Summary: Asking questions to clarify a counterpart’s position on issues.
Some authors on negotiation encourage readers to ask only questions to which they already know the answers. Although we agree that you may not want to ask questions in some situations, we support asking questions when you don’t understand your counterpart’s position. Asking for clarification or more information from your counterpart can be very helpful in creating a win-win outcome.
An organization sends out a memo informing customers that checks will no longer be accepted for payment to accounts. All future payments must be made by debit card. One customer, using the Help Me Understand tactic, calls the organization to ask why the policy is being implemented. The accounts receivable manager informs the customer that by eliminating the “float” period while checks are in the mail, the organization hopes to minimize the money it needs to borrow to maintain adequate cash flow, thereby saving over $50,000 annually.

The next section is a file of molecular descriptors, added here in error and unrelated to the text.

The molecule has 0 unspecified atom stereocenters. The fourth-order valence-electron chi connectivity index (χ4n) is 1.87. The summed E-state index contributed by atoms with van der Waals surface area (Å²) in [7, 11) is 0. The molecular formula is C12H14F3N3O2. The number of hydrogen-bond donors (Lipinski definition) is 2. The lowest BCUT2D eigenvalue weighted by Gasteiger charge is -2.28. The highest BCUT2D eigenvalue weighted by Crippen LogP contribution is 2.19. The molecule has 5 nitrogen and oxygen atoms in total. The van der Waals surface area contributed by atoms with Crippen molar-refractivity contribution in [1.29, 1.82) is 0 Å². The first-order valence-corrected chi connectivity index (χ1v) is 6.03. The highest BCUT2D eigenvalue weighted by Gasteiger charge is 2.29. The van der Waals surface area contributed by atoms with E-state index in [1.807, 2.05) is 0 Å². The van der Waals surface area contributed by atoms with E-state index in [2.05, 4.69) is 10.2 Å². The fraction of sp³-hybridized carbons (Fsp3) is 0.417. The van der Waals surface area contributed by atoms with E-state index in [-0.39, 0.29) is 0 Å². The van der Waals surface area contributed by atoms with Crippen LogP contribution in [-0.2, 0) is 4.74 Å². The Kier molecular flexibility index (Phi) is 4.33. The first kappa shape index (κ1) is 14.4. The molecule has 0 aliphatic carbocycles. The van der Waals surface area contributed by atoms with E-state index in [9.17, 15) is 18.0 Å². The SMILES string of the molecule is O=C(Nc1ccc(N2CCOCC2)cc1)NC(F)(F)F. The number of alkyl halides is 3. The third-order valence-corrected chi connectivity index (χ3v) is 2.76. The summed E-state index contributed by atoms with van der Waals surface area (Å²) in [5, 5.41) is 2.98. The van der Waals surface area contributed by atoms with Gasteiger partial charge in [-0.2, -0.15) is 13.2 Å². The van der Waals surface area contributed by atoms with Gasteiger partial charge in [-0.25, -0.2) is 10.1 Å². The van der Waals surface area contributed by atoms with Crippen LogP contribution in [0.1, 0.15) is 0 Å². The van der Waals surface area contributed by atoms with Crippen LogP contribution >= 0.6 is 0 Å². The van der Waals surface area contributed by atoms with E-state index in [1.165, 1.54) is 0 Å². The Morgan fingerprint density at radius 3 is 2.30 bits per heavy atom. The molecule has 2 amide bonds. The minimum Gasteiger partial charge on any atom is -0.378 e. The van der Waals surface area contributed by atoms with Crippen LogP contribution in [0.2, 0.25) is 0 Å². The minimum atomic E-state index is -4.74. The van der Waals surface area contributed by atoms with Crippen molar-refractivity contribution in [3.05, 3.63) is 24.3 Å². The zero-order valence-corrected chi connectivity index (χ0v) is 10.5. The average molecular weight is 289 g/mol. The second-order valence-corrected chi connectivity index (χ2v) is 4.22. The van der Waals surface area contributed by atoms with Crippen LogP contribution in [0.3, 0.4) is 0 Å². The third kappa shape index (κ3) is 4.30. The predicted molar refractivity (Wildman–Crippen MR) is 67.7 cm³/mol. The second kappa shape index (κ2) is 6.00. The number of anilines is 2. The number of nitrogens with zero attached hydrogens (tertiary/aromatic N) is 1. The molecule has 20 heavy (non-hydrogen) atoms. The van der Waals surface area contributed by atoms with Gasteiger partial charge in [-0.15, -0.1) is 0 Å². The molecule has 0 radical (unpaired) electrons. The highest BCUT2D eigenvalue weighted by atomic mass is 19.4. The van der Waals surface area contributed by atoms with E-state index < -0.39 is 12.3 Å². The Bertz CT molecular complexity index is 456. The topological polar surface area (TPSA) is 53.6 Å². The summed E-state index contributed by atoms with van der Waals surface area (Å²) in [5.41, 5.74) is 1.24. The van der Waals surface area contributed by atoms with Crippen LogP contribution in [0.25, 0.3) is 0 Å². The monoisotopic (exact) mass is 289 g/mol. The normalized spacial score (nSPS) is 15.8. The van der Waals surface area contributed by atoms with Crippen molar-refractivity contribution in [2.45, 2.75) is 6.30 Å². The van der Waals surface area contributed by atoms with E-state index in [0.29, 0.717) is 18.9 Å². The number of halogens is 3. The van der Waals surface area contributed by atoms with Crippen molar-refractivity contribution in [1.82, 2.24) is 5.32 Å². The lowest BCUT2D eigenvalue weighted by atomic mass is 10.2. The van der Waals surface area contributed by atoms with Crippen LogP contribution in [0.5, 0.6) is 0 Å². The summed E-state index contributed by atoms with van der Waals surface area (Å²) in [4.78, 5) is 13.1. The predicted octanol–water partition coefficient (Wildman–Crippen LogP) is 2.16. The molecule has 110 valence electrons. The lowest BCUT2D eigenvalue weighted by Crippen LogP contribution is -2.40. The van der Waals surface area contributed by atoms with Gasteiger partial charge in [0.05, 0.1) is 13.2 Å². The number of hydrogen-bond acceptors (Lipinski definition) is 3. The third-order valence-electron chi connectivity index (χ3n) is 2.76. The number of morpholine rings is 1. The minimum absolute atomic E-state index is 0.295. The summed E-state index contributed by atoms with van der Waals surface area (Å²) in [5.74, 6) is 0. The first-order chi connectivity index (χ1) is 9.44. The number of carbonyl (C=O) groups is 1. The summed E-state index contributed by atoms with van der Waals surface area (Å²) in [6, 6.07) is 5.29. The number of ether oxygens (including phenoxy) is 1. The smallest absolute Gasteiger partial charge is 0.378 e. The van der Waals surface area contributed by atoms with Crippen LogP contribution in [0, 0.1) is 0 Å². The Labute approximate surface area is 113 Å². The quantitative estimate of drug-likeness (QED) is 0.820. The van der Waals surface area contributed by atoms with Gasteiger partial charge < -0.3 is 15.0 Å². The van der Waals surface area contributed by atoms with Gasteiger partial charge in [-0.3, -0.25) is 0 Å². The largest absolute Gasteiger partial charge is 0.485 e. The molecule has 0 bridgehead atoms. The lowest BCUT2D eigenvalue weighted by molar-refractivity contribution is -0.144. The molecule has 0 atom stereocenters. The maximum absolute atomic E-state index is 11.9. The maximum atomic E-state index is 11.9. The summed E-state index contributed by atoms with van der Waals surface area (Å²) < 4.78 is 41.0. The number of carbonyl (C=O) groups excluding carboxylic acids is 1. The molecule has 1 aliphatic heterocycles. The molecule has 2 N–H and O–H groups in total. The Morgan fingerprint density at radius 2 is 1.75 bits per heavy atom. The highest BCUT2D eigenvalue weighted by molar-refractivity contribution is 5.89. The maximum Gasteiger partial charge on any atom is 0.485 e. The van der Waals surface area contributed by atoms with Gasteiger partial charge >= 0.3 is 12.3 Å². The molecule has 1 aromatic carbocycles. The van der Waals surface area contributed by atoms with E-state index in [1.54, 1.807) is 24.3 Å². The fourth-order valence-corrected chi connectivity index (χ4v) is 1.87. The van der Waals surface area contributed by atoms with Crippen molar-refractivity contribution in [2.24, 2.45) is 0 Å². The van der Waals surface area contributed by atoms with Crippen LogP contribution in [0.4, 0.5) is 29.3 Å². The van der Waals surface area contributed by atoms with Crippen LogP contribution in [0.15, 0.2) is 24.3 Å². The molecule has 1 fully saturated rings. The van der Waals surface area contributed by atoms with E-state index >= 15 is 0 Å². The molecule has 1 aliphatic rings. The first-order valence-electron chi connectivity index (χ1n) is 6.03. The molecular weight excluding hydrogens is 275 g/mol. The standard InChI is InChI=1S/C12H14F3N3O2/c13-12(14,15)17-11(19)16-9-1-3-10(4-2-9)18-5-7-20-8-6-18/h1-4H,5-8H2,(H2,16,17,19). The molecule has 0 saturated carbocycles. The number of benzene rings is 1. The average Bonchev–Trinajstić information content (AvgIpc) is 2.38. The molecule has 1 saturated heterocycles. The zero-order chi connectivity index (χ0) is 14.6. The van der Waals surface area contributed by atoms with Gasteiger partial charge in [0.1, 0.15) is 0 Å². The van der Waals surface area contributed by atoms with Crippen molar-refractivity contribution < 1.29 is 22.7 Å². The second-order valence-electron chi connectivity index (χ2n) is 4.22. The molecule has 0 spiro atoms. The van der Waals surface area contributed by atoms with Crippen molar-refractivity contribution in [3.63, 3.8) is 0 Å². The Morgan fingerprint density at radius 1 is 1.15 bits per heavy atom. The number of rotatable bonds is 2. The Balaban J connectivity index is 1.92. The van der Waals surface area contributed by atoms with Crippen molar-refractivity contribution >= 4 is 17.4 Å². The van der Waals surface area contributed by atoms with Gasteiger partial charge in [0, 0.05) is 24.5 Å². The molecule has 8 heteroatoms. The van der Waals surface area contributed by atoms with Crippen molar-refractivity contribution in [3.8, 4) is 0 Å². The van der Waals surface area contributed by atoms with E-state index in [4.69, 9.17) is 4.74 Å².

This clarification allows the customer to come up with an option, using the If…Then tactic. The customer asks the accounts receivable manager, “If I mail my payment five days before the due date, then will you accept my check?” Since the outcome for the organization would be the same as debit transaction on the due date, the accounts receivable manager agrees to accept the customer’s check.
Have you used or encountered this tactic in your negotiations? If so, how’d it go?